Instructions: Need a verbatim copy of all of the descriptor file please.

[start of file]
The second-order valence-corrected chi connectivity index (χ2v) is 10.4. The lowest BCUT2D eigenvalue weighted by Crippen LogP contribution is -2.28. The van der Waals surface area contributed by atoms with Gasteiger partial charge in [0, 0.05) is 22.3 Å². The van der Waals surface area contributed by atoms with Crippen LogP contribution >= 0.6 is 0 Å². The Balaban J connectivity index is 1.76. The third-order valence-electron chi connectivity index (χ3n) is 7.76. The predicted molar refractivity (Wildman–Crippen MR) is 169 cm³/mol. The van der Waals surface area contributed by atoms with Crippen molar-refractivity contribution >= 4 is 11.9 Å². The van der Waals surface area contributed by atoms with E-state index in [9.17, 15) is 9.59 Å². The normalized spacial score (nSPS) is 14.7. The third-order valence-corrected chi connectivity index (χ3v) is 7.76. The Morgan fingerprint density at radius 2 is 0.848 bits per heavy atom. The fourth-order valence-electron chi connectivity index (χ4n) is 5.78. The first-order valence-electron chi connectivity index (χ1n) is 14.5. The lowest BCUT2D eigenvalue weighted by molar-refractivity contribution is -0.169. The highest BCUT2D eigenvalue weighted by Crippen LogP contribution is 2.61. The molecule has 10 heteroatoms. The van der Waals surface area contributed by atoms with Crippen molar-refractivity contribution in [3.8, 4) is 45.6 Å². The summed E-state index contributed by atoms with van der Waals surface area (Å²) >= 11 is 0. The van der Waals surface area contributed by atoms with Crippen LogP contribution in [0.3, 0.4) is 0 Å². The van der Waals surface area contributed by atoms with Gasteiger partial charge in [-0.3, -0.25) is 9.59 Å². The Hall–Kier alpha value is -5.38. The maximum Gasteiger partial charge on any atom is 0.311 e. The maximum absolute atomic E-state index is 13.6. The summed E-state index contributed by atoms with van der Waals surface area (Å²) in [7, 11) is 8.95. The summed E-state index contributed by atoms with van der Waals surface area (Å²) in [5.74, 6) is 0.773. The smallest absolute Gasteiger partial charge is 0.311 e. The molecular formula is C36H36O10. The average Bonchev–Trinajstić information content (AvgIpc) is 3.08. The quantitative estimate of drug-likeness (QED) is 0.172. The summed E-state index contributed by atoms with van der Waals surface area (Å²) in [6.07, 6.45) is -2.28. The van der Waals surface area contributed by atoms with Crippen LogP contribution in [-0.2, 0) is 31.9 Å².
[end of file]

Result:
The second-order valence-corrected chi connectivity index (χ2v) is 10.4. The lowest BCUT2D eigenvalue weighted by Crippen LogP contribution is -2.28. The van der Waals surface area contributed by atoms with Gasteiger partial charge in [0, 0.05) is 22.3 Å². The van der Waals surface area contributed by atoms with Crippen LogP contribution >= 0.6 is 0 Å². The Balaban J connectivity index is 1.76. The third-order valence-electron chi connectivity index (χ3n) is 7.76. The predicted molar refractivity (Wildman–Crippen MR) is 169 cm³/mol. The van der Waals surface area contributed by atoms with Crippen molar-refractivity contribution >= 4 is 11.9 Å². The van der Waals surface area contributed by atoms with E-state index in [9.17, 15) is 9.59 Å². The normalized spacial score (nSPS) is 14.7. The third-order valence-corrected chi connectivity index (χ3v) is 7.76. The Morgan fingerprint density at radius 2 is 0.848 bits per heavy atom. The fourth-order valence-electron chi connectivity index (χ4n) is 5.78. The first-order valence-electron chi connectivity index (χ1n) is 14.5. The lowest BCUT2D eigenvalue weighted by molar-refractivity contribution is -0.169. The highest BCUT2D eigenvalue weighted by Crippen LogP contribution is 2.61. The molecule has 10 heteroatoms. The van der Waals surface area contributed by atoms with Crippen molar-refractivity contribution in [3.8, 4) is 45.6 Å². The summed E-state index contributed by atoms with van der Waals surface area (Å²) >= 11 is 0. The van der Waals surface area contributed by atoms with Crippen LogP contribution in [0.3, 0.4) is 0 Å². The van der Waals surface area contributed by atoms with Gasteiger partial charge in [-0.3, -0.25) is 9.59 Å². The Hall–Kier alpha value is -5.38. The maximum Gasteiger partial charge on any atom is 0.311 e. The maximum absolute atomic E-state index is 13.6. The summed E-state index contributed by atoms with van der Waals surface area (Å²) in [7, 11) is 8.95. The summed E-state index contributed by atoms with van der Waals surface area (Å²) in [5.74, 6) is 0.773. The smallest absolute Gasteiger partial charge is 0.311 e. The molecular formula is C36H36O10. The average Bonchev–Trinajstić information content (AvgIpc) is 3.08. The quantitative estimate of drug-likeness (QED) is 0.172. The summed E-state index contributed by atoms with van der Waals surface area (Å²) in [6.07, 6.45) is -2.28. The van der Waals surface area contributed by atoms with Crippen LogP contribution in [-0.2, 0) is 31.9 Å².